DATCP Complaint Spotlight: Beware of Home Title Theft

Your house may not be for sale – but that might not be enough to stop offers from coming in. A case of home title theft, also known as title fraud, deed fraud, or “house stealing,” was recently reported to DATCP. Scammers stole the identities of a property’s owners, then tricked a legitimate realtor into putting that property up for sale. Several offers were made before the real owners noticed their property was being sold!

June is National Homeownership Month, so DATCP wants to remind homeowners that all con artists need to commit this fraud is your personal information and some patience. Home title theft involves the involuntary transfer of a property’s ownership without the legitimate property owner’s knowledge. The scammers create fake IDs, Social Security cards, and other documents, then either sell the property in your name, transfer the deed to themselves so they “own” your home, or withdraw equity by refinancing your mortgage or opening a home equity line of credit in your name.

This complaint follows a trend of other complaints filed with DATCP involving direct mail solicitations offering to purchase the targets’ properties. Property owners should reject any unsolicited or unexpected mail offers to sell their property – even if you ultimately decide against it, providing your personal information to a stranger could increase your risk of identity theft.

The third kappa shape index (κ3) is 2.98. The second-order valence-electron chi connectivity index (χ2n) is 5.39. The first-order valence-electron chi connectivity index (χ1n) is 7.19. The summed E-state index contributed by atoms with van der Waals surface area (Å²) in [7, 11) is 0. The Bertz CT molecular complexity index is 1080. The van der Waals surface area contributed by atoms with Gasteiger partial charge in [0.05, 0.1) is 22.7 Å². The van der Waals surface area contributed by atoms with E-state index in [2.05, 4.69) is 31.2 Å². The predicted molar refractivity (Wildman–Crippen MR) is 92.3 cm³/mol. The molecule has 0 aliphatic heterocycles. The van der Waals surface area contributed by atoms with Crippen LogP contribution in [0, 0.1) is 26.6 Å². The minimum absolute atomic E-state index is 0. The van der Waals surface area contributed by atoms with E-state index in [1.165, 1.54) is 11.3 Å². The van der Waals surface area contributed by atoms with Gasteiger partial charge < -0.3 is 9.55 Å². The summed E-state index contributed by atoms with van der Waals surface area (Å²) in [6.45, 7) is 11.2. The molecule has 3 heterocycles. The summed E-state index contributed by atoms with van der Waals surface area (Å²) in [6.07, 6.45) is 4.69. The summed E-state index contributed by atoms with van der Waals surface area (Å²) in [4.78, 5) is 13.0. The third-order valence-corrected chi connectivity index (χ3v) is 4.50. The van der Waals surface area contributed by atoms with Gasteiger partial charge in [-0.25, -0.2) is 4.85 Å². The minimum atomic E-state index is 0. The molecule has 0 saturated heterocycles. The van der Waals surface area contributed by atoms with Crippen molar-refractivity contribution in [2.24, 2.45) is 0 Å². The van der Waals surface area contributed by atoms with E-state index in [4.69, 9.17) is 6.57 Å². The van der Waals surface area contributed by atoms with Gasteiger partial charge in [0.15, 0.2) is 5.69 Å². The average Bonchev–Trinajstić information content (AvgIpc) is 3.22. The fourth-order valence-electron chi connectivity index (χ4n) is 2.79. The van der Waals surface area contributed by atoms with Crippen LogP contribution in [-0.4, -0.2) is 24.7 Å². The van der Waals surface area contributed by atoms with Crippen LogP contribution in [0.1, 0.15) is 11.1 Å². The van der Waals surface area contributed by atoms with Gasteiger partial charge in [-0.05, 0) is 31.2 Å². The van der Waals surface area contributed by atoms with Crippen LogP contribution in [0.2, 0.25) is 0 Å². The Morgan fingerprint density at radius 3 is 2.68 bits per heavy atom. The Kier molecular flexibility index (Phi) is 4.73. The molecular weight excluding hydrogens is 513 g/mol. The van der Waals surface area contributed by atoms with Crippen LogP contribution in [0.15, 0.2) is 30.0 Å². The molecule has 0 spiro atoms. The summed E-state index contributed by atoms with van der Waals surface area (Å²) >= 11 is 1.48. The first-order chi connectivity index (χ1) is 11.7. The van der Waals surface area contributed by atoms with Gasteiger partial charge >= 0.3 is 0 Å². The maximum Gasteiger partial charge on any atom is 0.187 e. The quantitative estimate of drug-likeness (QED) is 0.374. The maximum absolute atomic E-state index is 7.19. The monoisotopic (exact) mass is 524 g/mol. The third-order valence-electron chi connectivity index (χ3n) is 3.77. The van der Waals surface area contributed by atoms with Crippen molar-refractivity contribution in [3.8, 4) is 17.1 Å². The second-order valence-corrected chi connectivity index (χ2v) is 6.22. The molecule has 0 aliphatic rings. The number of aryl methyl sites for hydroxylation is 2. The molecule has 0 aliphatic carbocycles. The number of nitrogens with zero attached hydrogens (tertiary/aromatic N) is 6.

Older consumers or homeowners in crisis may also be vulnerable to fake “refinancing” offers that are deceptively documented as a sale, thus transferring ownership away from the rightful owner.

Remember that these fraudulent sales can have payouts in the hundreds of thousands of dollars, so scammers are willing to dedicate a lot of time, energy, and resources to appearing legitimate and covering their tracks. They may pose as multiple people, use various methods of communication, and go to great lengths to steal people’s personal information and accounts.

Red flags that property owners should investigate right away:

· Unexpected mail related to the sale of your property, especially from a mortgage company – even if your name is not on it.

· Phone calls inquiring about your property.

· Unsolicited offers to buy or refinance your property.

· No longer receiving bills, or a scheduled automatic withdrawal doesn’t happen.

If you suspect your property is involved in home title theft, contact the police immediately and file a complaint with DATCP.